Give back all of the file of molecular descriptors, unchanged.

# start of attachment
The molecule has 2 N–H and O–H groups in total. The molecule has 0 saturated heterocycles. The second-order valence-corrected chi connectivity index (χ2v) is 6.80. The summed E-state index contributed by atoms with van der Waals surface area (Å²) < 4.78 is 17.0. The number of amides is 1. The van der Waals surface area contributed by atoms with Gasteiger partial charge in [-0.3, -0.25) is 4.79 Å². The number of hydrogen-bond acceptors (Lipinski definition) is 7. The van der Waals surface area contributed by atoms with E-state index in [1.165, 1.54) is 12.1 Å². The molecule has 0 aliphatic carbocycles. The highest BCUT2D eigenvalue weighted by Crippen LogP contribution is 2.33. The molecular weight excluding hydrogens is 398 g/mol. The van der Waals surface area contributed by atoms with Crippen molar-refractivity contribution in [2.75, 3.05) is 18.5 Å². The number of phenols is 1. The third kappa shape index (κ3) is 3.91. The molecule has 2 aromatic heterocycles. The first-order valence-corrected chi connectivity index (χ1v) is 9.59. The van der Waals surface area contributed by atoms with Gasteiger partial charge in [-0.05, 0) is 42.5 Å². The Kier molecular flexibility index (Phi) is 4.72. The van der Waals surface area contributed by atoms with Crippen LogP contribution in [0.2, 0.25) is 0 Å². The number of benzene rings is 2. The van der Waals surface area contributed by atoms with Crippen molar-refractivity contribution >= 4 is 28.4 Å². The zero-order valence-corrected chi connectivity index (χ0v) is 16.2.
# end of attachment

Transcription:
The molecule has 2 N–H and O–H groups in total. The molecule has 0 saturated heterocycles. The second-order valence-corrected chi connectivity index (χ2v) is 6.80. The summed E-state index contributed by atoms with van der Waals surface area (Å²) < 4.78 is 17.0. The number of amides is 1. The van der Waals surface area contributed by atoms with Gasteiger partial charge in [-0.3, -0.25) is 4.79 Å². The number of hydrogen-bond acceptors (Lipinski definition) is 7. The van der Waals surface area contributed by atoms with E-state index in [1.165, 1.54) is 12.1 Å². The molecule has 0 aliphatic carbocycles. The highest BCUT2D eigenvalue weighted by Crippen LogP contribution is 2.33. The molecular weight excluding hydrogens is 398 g/mol. The van der Waals surface area contributed by atoms with Crippen molar-refractivity contribution in [2.75, 3.05) is 18.5 Å². The number of phenols is 1. The third kappa shape index (κ3) is 3.91. The molecule has 2 aromatic heterocycles. The first-order valence-corrected chi connectivity index (χ1v) is 9.59. The van der Waals surface area contributed by atoms with Gasteiger partial charge in [-0.05, 0) is 42.5 Å². The Kier molecular flexibility index (Phi) is 4.72. The van der Waals surface area contributed by atoms with Crippen LogP contribution in [0.2, 0.25) is 0 Å². The number of benzene rings is 2. The van der Waals surface area contributed by atoms with Crippen molar-refractivity contribution >= 4 is 28.4 Å². The zero-order valence-corrected chi connectivity index (χ0v) is 16.2.